Everyone likes to have a say in what they are eating, especially school age kids…in fact, I’m sure any kid would love a lunch box full of sweet treats. However, even giving choices to children within some set parameters (that includes whole grains, fruit/veg and great protein) can make your kids feel empowered and happy about the lunch they have in front of them. Also, educating children about how the right foods support the body and brain can make them very enthusiastic about trying new types of food. If they have a great base for their lunch, there is room to add some special extras like a small favorite sweet treat or crunchy snack. Have kids help fill out the grocery lists and then making their lunches or helping out. Getting involved in the lunch process is key to understanding and appreciating the food they eat.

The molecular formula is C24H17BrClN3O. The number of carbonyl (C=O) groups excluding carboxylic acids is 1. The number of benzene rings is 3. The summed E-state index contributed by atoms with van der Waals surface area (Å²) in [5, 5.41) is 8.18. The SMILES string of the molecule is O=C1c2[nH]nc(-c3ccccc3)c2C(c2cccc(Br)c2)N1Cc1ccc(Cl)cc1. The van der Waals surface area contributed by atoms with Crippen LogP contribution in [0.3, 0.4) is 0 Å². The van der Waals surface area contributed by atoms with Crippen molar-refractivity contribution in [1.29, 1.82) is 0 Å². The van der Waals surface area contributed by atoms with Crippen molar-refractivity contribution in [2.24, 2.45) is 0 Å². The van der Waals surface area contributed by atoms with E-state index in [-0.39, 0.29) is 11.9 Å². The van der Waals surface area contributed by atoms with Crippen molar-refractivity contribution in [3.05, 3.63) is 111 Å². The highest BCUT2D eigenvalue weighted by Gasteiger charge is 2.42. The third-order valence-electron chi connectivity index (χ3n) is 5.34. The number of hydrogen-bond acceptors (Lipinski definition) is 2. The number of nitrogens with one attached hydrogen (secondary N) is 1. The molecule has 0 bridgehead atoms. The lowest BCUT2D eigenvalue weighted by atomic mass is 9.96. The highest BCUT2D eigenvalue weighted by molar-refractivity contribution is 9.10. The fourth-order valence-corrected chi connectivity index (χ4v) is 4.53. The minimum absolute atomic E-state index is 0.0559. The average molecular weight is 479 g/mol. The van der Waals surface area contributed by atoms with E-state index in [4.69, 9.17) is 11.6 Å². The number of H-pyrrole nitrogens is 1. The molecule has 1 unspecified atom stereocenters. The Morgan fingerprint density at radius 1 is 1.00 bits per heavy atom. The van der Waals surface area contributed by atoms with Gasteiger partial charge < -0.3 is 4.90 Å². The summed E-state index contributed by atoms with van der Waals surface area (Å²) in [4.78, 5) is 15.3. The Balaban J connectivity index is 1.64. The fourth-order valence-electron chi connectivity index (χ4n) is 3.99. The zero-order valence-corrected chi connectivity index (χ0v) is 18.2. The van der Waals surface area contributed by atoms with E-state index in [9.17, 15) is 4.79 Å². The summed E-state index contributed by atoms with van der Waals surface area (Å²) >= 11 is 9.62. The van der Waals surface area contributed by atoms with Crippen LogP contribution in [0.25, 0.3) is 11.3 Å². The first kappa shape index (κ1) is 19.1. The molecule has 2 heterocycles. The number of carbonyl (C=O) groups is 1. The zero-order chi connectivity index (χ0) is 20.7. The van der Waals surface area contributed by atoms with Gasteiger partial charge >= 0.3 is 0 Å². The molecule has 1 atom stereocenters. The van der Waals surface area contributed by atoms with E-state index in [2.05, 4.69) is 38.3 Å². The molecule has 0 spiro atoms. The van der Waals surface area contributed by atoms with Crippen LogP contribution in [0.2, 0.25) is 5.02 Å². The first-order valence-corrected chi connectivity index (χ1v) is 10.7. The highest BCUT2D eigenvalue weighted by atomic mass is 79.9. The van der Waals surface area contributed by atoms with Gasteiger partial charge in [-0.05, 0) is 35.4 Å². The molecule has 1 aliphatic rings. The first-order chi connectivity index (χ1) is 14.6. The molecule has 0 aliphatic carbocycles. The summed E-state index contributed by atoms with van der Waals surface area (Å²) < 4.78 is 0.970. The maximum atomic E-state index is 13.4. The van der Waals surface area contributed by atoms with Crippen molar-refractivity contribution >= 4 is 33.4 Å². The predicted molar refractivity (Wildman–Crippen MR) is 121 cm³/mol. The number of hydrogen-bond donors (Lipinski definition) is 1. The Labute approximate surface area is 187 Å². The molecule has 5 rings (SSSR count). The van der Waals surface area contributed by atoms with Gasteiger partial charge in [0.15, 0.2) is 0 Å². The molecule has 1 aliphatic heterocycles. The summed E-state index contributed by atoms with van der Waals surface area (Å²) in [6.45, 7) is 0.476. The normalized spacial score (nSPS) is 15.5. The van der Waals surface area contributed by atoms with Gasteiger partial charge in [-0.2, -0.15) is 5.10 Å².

The important thing to remember is that it doesn’t matter what type of lunch it is, as long as you guide your child to include a variety of foods that they enjoy. If you include different food groups you can feel good about what they’re eating – and what they are eating will make them feel good.

And of course – we are always ready to help build your kids a nutritious meal when you visit Subway® restaurants. Our Sandwich Artists™ will guide them through the line of choices including whole grains, lean meats and fresh veggies. Kids can pick and choose exactly what they want on their creation; a smart choice for both parents and kids!